Verse 24

Eze 40:24. The parts of the structure described in this verse were similar to those stated in verse 21, which is indicated by, according to these measures.

Verse 25

Eze 40:25. The windows were perforated or latticed places for the admission of light. Like those windows denotes that the windows of the building as a whole were made along the same line, which is in harmony with the principle of uniformity which tie Lord generally maintains In His works.

Verse 26

Eze 40:26. This last gate seems to have been higher than the area immediately adjoining it. for it required 7 steps to reach it.. The palm trees were ornamental items that were either carved or painted on the posts.

Verse 27

Eze 40:27. Tills side was similar to the others in that it had both an inner and outer gate; the gates were 100 cubits or 150 feet apart.

Verse 28

Eze 40:28. Ezekiel and the "man" are still at the south side and the prophet is witnessing the measuring of the gate from the viewpoint of the inner court. According to these measures means he used Lhe same standard that he did in the other places.

Verse 29

Eze 40:29. Little chambers are still the smaller rooms or resting places that were situated in various convenient places connected with the building. The windows and arches (covered porches) were like the others in both form and dimensions,

Verse 30

Eze 40:30. Lest the reader's memory be dulled by the many repetitions and become confused by the different measurements, 1 shall again explain that these arches were parts that were in the nature of porches or porticoes. They served as a protection for the gates, as well as to add beauty to the architecture by conforming to the principles of symmetry and thus pleasing the eye when beholding it,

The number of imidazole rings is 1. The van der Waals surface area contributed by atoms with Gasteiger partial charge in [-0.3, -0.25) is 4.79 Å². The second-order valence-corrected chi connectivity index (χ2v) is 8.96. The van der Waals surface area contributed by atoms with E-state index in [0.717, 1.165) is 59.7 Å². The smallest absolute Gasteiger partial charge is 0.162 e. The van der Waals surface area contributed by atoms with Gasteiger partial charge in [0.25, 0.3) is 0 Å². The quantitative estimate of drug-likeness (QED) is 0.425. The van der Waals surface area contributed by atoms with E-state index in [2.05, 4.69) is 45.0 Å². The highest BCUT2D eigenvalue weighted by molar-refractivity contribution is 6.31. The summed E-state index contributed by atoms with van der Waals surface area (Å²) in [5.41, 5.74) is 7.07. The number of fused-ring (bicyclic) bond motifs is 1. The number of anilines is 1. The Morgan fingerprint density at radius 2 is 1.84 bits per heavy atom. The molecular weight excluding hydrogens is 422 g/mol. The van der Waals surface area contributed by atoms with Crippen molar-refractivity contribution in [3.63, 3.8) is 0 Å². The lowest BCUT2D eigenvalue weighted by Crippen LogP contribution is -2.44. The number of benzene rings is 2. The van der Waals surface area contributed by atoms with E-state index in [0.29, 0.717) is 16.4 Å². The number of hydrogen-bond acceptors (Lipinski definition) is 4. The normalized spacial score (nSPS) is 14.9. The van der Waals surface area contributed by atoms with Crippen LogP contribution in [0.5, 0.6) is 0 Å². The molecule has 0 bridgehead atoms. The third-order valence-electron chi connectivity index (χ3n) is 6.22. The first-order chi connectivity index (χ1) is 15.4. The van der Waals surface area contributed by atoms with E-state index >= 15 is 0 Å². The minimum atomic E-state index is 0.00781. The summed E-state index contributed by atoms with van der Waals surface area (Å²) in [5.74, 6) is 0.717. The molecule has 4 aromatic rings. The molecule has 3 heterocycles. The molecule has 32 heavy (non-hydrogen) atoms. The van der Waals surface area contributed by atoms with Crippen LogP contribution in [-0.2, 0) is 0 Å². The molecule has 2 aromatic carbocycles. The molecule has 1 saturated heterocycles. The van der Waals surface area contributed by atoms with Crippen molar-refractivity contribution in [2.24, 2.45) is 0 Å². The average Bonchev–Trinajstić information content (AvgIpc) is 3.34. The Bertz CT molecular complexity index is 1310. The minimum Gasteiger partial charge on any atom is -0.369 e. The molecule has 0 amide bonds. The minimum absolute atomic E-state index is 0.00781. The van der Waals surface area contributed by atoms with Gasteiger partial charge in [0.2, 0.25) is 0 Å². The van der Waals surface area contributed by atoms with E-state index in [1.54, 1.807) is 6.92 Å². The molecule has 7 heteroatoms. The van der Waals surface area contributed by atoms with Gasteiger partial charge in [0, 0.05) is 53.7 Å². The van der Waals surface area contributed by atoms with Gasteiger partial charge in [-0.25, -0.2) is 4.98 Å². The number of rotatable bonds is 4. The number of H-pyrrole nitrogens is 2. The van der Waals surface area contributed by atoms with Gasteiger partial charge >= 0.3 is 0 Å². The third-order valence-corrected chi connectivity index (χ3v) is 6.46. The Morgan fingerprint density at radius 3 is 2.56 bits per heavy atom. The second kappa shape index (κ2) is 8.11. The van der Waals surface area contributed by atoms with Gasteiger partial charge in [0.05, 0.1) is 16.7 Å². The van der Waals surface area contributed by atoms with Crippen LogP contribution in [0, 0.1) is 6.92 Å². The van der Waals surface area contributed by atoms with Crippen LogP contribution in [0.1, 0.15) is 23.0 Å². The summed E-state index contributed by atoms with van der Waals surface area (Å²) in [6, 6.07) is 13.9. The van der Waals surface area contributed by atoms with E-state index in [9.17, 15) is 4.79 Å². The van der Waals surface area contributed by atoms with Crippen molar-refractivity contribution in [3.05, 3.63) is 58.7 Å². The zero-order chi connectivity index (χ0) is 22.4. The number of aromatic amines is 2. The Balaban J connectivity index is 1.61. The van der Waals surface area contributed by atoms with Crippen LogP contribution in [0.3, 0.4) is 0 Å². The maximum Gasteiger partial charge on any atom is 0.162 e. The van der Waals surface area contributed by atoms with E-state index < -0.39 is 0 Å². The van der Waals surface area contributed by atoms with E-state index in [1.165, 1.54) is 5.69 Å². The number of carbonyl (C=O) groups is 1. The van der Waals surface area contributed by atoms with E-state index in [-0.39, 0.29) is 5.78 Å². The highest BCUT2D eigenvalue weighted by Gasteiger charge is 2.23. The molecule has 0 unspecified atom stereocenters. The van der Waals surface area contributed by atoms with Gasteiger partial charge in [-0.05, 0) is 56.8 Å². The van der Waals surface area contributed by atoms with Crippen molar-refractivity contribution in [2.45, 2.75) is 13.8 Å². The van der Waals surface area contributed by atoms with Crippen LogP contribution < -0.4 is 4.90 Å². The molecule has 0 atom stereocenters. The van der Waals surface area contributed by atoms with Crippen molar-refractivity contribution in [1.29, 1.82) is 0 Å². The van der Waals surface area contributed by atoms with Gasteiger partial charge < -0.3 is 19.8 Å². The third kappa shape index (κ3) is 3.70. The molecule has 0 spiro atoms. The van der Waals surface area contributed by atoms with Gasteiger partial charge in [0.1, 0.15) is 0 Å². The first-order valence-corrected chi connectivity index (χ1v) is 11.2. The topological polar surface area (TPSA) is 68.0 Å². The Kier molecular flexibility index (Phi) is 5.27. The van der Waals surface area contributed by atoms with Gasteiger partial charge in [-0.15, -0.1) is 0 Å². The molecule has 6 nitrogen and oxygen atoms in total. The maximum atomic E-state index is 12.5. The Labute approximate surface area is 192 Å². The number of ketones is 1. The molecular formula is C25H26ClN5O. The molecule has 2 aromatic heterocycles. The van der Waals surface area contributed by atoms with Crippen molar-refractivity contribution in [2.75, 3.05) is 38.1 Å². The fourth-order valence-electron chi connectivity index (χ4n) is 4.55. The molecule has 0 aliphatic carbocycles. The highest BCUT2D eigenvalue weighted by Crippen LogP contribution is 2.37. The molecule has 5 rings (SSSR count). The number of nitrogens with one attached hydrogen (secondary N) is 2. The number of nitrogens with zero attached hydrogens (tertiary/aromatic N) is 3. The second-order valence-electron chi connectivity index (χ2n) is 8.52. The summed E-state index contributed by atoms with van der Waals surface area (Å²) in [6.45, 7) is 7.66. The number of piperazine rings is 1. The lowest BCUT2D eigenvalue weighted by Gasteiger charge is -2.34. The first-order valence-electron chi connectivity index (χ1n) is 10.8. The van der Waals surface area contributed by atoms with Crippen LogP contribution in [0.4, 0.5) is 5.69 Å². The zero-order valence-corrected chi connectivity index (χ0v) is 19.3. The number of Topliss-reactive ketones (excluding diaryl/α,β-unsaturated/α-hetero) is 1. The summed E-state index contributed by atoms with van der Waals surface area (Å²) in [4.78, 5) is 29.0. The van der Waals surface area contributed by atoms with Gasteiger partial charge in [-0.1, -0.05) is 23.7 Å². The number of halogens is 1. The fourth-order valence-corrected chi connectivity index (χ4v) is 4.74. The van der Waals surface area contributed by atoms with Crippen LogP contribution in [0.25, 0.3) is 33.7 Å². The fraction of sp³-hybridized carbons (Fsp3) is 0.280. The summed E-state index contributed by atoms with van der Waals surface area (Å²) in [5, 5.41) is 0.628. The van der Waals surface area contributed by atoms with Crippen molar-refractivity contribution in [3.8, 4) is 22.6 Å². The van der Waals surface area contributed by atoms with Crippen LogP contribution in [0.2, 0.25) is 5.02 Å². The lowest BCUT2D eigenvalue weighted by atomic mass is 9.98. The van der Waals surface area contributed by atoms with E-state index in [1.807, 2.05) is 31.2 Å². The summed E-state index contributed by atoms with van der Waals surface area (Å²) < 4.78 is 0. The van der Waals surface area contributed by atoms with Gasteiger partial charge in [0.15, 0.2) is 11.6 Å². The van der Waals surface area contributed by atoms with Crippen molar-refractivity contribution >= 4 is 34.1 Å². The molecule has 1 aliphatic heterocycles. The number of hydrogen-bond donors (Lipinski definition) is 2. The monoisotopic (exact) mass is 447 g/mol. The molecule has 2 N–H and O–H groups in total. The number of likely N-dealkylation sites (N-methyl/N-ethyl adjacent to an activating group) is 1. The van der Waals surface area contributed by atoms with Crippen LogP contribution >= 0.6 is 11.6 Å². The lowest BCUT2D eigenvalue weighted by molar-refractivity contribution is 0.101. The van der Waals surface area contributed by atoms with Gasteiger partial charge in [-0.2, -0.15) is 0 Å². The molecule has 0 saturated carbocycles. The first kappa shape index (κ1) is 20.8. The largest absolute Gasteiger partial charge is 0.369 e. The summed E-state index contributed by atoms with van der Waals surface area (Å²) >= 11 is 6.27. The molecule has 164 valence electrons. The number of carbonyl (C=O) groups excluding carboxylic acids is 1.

Verse 31

Eze 40:31. These arches or porches served as an overhead shield or protective covering for the parts where they were erected. One of them extended toward the outer court and the posts of it were ornamented with the like-nesses of palm trees. The elevation of thiB porch was 8 steps above the adjoining area.

Verse 32

Eze 40:32. The prophet was taken from one side of these structures to the other. He has been on the north and south, now he is brought into the inner court toward the east. According to these measures means the same standard of measurements was used that wag adopted at the beginning of the inspection.

Verse 33

Eze 40:33, The little chambers were the small resting places that were built round at the outer border of the pavement. They were all covered by arches or porches, reinforced by the posts. These porches were provided with windows or perforated spaces and the entire unit was built according to these measures or in harmony with the authoritative standard issued by the Lord which consisted of 6 cubits to a reed.

Verse 34

Eze 40:34, The present work of inspection was in the inner court according to verse 32, but the arches or porches were extended toward the outward court Since these arches were a sort of shield for the Walkways, we are not surprised to find them in so many places. These arches were supported by the posts which were ornamented with the same kind of engraving or painting that we have seen in the other places. This walkway was higher than the surrounding area so that it required 8 steps to reach it.

Verse 35

Eze 40:35. Again the "inspector" went to the north gate and applied the same standard of measuring tape that was used in other instances.

Verse 36

Eze 40:36. The measurements and other details observed here are the same as they were at the other gates generally speaking. There was a wonderful uniformity in all of the major parts of the great building.

Verse 37